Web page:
Tuesday, August 31, 2010

Beginning Geometry Postulates

Today was the first day my geometry students would see postulates. The book starts with the standard "through any 2 points there is exactly one line", etc. I didn't want to just present them and state their significance, so I tried something new. I handed out this True/False sheet and had the students work in their groups to determine which statements were true or false while I walked around. I heard some great discussion, and I gave them about 7-10 minutes. Not every student got every one right, so that makes me glad I did this. I'm guessing if I just presented the postulates and explained them, I'd get a bunch of nods and, "oh yes, we get it" expressions when in reality, maybe they didn't.

Here's the sheet:

By the way, 5 of them are True and the rest False (as if you didn't know :) ).

Friday, August 27, 2010

One Week Into It...

Phwoosh! Bu-bye well-rested person with time to spare. Hello, person who wakes up at 3am or 4am or goes to sleep at 11pm and is already starting to see circles under the eyes.

I've moved rooms this year, I still have to set up my "second" room which is for the engineering (PLTW) class, I still have a ton-o-boxes to unpack, and dates to write down in my calendar for the bazillion "change of schedule" and "meetings" and "special" days, oh, and planning ... you, know, business as usual.

This year, I'm teaching 3 classes of 10th grade geometry, 2 classes of 8th/9th grade geometry, and 1 class of engineering for 9th graders. Part of my homework 2 nights ago for my geometry students was to find 3 interesting facts about geometry and write them down in their 1st page of their comp notebook which I dubbed "Ode to Geometry". I had already discussed how geometry was so cool and why (one of the oldest math disciplines, one of the only places in HS where you learn reasoning and logic and proofs and why that's important, one of the math topics that's most clearly everywhere: buildings, banked roads, pyramids, ...). They came back with some good stuff (mixed with other, of course): on spheres, the sum of the angles of a triangle are not 180 degrees, in England, they call trapezoids trapeziums, a 15-sided figure is called a pentadecagon,...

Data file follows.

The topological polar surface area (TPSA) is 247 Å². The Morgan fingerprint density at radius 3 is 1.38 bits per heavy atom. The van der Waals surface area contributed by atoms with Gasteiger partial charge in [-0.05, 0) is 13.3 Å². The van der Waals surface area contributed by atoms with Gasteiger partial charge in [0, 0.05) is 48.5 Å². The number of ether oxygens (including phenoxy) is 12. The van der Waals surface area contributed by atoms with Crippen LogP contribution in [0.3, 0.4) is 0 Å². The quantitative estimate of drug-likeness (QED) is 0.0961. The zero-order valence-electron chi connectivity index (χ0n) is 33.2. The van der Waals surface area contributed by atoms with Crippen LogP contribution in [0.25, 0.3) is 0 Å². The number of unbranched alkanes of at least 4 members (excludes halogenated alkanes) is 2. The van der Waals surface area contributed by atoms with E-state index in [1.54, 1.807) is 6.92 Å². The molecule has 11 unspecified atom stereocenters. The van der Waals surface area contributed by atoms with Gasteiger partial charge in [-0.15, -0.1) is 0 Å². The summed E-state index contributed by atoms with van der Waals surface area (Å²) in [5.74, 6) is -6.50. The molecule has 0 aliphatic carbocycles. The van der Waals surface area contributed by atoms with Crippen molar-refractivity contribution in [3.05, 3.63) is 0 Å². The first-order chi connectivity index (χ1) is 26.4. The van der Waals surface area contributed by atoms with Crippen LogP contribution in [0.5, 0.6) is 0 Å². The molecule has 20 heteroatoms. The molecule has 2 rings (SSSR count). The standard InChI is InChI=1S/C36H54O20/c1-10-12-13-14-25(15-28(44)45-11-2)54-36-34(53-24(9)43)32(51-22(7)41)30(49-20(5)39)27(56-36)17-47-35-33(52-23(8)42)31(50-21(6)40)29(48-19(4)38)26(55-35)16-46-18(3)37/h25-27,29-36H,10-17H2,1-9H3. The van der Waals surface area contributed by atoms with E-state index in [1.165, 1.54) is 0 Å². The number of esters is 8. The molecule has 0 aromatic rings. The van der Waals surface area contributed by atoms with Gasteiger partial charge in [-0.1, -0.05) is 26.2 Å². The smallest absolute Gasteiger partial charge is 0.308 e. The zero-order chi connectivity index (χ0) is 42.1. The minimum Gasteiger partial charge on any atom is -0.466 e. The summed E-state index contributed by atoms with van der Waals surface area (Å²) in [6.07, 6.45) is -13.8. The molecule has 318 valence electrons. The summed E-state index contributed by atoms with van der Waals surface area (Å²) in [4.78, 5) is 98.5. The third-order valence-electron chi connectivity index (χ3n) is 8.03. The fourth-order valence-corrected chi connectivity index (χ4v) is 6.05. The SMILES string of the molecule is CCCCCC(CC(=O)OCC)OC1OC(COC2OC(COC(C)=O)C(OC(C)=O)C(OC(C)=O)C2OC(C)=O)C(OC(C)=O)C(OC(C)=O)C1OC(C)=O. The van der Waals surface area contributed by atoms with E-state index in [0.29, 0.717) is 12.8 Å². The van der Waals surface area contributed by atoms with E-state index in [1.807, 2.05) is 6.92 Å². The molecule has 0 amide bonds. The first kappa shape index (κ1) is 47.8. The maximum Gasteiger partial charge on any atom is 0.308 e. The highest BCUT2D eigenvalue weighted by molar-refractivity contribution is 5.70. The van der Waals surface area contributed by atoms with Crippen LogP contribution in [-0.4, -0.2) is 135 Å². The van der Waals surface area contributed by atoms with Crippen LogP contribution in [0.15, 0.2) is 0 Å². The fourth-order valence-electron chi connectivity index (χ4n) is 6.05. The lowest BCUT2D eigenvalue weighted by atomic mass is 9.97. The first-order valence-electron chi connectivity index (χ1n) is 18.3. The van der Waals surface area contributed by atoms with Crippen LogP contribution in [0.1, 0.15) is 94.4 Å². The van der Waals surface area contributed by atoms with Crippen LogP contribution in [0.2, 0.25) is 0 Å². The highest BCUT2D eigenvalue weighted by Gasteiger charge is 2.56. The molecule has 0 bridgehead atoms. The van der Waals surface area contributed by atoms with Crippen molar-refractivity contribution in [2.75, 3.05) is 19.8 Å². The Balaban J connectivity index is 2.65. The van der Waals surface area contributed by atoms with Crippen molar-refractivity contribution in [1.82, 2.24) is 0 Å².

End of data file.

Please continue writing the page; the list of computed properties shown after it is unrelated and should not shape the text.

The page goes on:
Here's something I want to work on this year. The week went great (for a 1st week). Last period of the day, on Friday, sheesh. You can imagine the weariness of the kids, and me, the chattiness of them, the "oh my god can you be quiet so I can actually get through a sentence" scenario. I read somewhere (and I "know" it, but I don't adjust for it much) that you can't teach the last period of the day like you teach the 1st period of the day. The kids are physically and mentally in a different zone. I literally got at MOST 2/3 or 3/4 done in class of what I got done the other periods. This cannot continue. I have to reflect on a way to teach the same amount of material in a way that's effective for last-period-itis kids.